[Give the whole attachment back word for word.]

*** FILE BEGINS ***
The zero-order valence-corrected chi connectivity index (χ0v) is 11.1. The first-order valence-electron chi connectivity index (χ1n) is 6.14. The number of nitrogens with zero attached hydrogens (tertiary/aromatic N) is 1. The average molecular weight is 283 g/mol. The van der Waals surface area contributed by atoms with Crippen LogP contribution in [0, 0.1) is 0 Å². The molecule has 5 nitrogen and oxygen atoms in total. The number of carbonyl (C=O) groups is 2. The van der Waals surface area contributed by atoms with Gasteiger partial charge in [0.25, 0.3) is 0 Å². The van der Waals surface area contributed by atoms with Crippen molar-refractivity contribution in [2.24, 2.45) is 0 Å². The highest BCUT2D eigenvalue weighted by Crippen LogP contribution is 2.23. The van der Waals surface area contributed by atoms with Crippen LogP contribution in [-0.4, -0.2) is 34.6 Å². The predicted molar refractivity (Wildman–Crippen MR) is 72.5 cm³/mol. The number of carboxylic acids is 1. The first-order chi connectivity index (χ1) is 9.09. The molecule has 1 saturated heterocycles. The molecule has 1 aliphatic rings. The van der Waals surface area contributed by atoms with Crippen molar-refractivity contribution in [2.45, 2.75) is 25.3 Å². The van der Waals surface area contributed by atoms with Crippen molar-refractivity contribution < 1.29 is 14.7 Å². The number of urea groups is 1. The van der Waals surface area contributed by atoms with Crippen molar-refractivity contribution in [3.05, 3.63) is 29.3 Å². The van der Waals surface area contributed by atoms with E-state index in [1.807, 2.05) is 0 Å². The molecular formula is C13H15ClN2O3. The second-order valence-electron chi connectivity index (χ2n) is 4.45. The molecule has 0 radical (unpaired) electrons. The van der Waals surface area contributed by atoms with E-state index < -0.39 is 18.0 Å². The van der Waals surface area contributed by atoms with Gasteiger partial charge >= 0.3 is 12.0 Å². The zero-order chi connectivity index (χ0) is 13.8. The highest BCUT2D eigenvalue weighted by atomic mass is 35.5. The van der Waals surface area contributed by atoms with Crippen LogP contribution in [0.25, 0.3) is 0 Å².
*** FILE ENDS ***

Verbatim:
The zero-order valence-corrected chi connectivity index (χ0v) is 11.1. The first-order valence-electron chi connectivity index (χ1n) is 6.14. The number of nitrogens with zero attached hydrogens (tertiary/aromatic N) is 1. The average molecular weight is 283 g/mol. The van der Waals surface area contributed by atoms with Crippen LogP contribution in [0, 0.1) is 0 Å². The molecule has 5 nitrogen and oxygen atoms in total. The number of carbonyl (C=O) groups is 2. The van der Waals surface area contributed by atoms with Gasteiger partial charge in [0.25, 0.3) is 0 Å². The van der Waals surface area contributed by atoms with Crippen molar-refractivity contribution in [2.24, 2.45) is 0 Å². The highest BCUT2D eigenvalue weighted by Crippen LogP contribution is 2.23. The van der Waals surface area contributed by atoms with Crippen LogP contribution in [-0.4, -0.2) is 34.6 Å². The predicted molar refractivity (Wildman–Crippen MR) is 72.5 cm³/mol. The number of carboxylic acids is 1. The first-order chi connectivity index (χ1) is 9.09. The molecule has 1 saturated heterocycles. The molecule has 1 aliphatic rings. The van der Waals surface area contributed by atoms with Crippen molar-refractivity contribution in [2.45, 2.75) is 25.3 Å². The van der Waals surface area contributed by atoms with Crippen molar-refractivity contribution < 1.29 is 14.7 Å². The number of urea groups is 1. The van der Waals surface area contributed by atoms with Crippen molar-refractivity contribution in [3.05, 3.63) is 29.3 Å². The van der Waals surface area contributed by atoms with E-state index in [1.807, 2.05) is 0 Å². The molecular formula is C13H15ClN2O3. The second-order valence-electron chi connectivity index (χ2n) is 4.45. The molecule has 0 radical (unpaired) electrons. The van der Waals surface area contributed by atoms with E-state index < -0.39 is 18.0 Å². The van der Waals surface area contributed by atoms with Gasteiger partial charge >= 0.3 is 12.0 Å². The zero-order chi connectivity index (χ0) is 13.8. The highest BCUT2D eigenvalue weighted by atomic mass is 35.5. The van der Waals surface area contributed by atoms with Crippen LogP contribution in [0.25, 0.3) is 0 Å².